SI Review: May 2013

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The Other Side

You Have My Appoval

Small things can make a big difference in how a temporary worker perceives you

By Maryanne Webb

About 10 years ago, after a fairly traditional career in information technology, I switched gears, living aboard my sailboat and traveling both internationally and around the U.S. Given this lifestyle, I often find myself seeking work in unfamiliar locations. Therefore, I’ve come to rely on staffing firms for their local expertise.

A good agency can make a huge difference, and it’s not just local knowledge that I judge staffing firms and their staff on. I’m also critical of how they communicate with me — from initial contact, all the way through to and during a placement (and beyond).

Here are some recommendations to help you be the kind of agency I’d endorse rather than loathe.

Mass emails. Your mass emails for any particular position are most likely my first impression of you. Invest time beforehand to make a good one.

  • Proofread. About 90 percent of such emails I receive are littered with poor grammar. Have a colleague proofread your email, or wait the following day to re-read before sending.
  • Check qualifications. I’m frequently bombarded with emails about positions that a cursory glance of my résumé would show I’m not suited for. This makes me think that you are lazy; why should I then also think you can do a good job of representing me for a position? Take the time to filter down that address list you first derive. My time is valuable, too.

Enable résumé uploads. Save extensive online form filling for candidates you have first spoken with. I’m not going to be happy if the “apply here” button takes me to a multi-page 45-minute long, fill-in-your-life-history-type application. I regularly avoid applying for such jobs that are otherwise a good fit. I expect to be able to email or upload my résumé (with possibly a few check boxes of really pertinent points to get me to that stage), for you to actually read.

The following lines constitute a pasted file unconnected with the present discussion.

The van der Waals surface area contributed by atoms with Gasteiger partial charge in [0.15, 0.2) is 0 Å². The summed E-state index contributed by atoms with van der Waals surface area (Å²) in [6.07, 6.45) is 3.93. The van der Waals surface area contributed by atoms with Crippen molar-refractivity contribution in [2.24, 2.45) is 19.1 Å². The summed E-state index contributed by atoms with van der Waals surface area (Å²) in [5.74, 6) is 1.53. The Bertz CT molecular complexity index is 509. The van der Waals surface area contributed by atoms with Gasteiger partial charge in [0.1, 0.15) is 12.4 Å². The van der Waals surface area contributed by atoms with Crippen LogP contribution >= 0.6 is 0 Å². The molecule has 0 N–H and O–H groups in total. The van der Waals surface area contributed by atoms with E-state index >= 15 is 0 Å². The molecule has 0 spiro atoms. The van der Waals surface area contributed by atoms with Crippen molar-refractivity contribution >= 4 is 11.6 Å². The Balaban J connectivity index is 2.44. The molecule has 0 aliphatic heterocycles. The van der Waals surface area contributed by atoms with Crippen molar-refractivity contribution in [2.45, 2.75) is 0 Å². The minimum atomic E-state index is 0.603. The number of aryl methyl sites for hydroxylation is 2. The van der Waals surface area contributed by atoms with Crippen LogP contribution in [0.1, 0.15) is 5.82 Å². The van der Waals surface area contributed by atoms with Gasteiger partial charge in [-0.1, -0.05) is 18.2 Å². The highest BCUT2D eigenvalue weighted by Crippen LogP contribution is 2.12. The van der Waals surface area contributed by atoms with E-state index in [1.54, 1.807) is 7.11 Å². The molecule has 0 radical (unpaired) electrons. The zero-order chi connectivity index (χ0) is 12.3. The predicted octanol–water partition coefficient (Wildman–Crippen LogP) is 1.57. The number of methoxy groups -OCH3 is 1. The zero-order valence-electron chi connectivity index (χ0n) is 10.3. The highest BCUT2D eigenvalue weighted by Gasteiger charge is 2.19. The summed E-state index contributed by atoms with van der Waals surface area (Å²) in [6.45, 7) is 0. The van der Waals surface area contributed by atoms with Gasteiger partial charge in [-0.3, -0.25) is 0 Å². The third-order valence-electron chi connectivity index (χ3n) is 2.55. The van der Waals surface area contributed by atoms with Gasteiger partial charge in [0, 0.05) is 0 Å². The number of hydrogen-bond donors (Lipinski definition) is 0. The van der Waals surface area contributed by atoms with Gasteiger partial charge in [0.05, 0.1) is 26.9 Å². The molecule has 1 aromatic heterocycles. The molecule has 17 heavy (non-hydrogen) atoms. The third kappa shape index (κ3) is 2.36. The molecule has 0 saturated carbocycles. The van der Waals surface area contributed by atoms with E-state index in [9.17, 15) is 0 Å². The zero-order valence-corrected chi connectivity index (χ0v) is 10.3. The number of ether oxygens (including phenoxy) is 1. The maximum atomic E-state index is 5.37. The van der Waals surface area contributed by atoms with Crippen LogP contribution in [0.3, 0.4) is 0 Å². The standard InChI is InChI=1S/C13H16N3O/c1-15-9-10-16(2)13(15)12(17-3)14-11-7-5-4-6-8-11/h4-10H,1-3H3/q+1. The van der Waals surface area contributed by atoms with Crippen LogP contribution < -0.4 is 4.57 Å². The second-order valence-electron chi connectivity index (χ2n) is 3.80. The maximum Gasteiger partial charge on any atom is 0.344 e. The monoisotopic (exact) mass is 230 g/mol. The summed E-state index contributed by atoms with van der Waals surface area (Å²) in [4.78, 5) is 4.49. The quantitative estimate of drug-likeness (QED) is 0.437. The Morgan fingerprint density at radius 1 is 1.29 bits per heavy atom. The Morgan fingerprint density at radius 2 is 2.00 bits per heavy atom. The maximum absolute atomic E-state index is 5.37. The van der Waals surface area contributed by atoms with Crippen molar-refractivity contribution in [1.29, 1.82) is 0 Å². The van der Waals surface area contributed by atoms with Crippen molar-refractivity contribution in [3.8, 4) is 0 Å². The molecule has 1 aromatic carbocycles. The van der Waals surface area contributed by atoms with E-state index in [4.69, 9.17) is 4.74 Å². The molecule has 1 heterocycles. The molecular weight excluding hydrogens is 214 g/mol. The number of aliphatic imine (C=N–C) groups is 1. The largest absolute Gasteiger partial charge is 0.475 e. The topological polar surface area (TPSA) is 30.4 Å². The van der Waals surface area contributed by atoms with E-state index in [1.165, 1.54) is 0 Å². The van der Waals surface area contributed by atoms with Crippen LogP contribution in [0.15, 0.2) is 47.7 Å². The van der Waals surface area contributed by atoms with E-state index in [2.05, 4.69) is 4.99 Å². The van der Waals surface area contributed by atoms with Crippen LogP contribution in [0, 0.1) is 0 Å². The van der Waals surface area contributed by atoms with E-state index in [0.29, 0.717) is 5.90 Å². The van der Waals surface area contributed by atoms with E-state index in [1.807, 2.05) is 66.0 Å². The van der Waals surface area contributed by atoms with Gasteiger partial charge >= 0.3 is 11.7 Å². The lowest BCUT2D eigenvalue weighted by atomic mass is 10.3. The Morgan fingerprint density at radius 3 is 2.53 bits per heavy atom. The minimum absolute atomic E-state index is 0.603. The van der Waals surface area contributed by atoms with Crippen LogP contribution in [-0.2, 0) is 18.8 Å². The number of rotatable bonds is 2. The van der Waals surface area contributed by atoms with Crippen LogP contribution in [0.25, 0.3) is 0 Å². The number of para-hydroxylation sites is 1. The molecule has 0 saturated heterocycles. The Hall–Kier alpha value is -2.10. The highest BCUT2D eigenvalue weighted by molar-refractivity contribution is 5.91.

Acknowledge everyone. Reply to all applicants, including those you reject. That reply should be more than (in addition to) an automated email response. While I expect to hear that you received my application, it’s even nicer to know that a decision is made, and that a real person read my résumé. Ideally, include an explanation as to why I was not successful on this occasion. Even bad news can leave a good impression.

Be honest. Be honest about the known negatives of a position or client, especially if you’ve placed people at the same location/client before and they have complained about situations I’m likely to face. If you know that the boss never replies to emails, can be especially grumpy on a Monday morning, that parking is next to impossible or the office space is dark and gloomy, you should share it before I sign any contract. It may not be a deal breaker, but it will certainly leave me with a sour taste if I discover later that you kept such information from me.

Keep in touch. I expect regular, friendly contact from any agency I’m representing, maybe even the occasional invite to a company event. I’d certainly expect you to invite me to lunch or coffee from time to time to hear how things are going, and for you to call once in a while. Basically, I don’t want to feel like I’m your cash cow, and that you only care about my timesheets once you’ve filled the position. I want to feel I’m part of your team.

I am now preparing my boat to explore the New England coast before heading off to the Panama Canal and the Pacific Ocean. If our paths cross and you avoid these particular peeves, you’ll be an agency I’m happy to both work with and to recommend to others. In fact, I look forward to it.

Maryanne Webb is a business analyst and software quality assurance professional. maryannelwebb@gmail.com

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